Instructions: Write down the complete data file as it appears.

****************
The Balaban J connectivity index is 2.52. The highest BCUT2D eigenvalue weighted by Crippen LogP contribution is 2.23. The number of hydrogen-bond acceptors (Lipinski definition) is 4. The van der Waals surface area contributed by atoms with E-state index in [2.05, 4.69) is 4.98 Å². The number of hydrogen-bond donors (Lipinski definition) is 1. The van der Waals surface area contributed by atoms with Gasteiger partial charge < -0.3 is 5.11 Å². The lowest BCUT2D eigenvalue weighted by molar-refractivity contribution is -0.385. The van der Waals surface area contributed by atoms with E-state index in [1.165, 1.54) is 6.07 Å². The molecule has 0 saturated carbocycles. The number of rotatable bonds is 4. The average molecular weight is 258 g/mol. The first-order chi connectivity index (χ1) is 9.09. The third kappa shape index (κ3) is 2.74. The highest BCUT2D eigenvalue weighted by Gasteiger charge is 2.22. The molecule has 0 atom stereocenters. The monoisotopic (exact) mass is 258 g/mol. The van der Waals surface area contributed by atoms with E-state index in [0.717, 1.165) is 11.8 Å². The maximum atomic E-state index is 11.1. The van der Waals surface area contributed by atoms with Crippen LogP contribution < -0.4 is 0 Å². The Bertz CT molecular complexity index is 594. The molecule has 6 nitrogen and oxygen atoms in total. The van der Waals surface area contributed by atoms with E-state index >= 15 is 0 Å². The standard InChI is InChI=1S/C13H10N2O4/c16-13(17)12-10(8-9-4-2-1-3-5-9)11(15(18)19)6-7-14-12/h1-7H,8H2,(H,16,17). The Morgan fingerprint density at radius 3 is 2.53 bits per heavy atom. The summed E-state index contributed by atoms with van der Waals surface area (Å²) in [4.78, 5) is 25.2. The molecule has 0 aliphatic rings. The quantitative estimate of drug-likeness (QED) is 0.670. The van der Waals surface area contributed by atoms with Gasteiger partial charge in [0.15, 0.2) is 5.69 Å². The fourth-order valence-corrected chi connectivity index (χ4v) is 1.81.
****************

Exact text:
The Balaban J connectivity index is 2.52. The highest BCUT2D eigenvalue weighted by Crippen LogP contribution is 2.23. The number of hydrogen-bond acceptors (Lipinski definition) is 4. The van der Waals surface area contributed by atoms with E-state index in [2.05, 4.69) is 4.98 Å². The number of hydrogen-bond donors (Lipinski definition) is 1. The van der Waals surface area contributed by atoms with Gasteiger partial charge < -0.3 is 5.11 Å². The lowest BCUT2D eigenvalue weighted by molar-refractivity contribution is -0.385. The van der Waals surface area contributed by atoms with E-state index in [1.165, 1.54) is 6.07 Å². The molecule has 0 saturated carbocycles. The number of rotatable bonds is 4. The average molecular weight is 258 g/mol. The first-order chi connectivity index (χ1) is 9.09. The third kappa shape index (κ3) is 2.74. The highest BCUT2D eigenvalue weighted by Gasteiger charge is 2.22. The molecule has 0 atom stereocenters. The monoisotopic (exact) mass is 258 g/mol. The van der Waals surface area contributed by atoms with E-state index in [0.717, 1.165) is 11.8 Å². The maximum atomic E-state index is 11.1. The van der Waals surface area contributed by atoms with Crippen LogP contribution < -0.4 is 0 Å². The Bertz CT molecular complexity index is 594. The molecule has 6 nitrogen and oxygen atoms in total. The van der Waals surface area contributed by atoms with E-state index >= 15 is 0 Å². The standard InChI is InChI=1S/C13H10N2O4/c16-13(17)12-10(8-9-4-2-1-3-5-9)11(15(18)19)6-7-14-12/h1-7H,8H2,(H,16,17). The Morgan fingerprint density at radius 3 is 2.53 bits per heavy atom. The summed E-state index contributed by atoms with van der Waals surface area (Å²) in [4.78, 5) is 25.2. The molecule has 0 aliphatic rings. The quantitative estimate of drug-likeness (QED) is 0.670. The van der Waals surface area contributed by atoms with Gasteiger partial charge in [0.15, 0.2) is 5.69 Å². The fourth-order valence-corrected chi connectivity index (χ4v) is 1.81.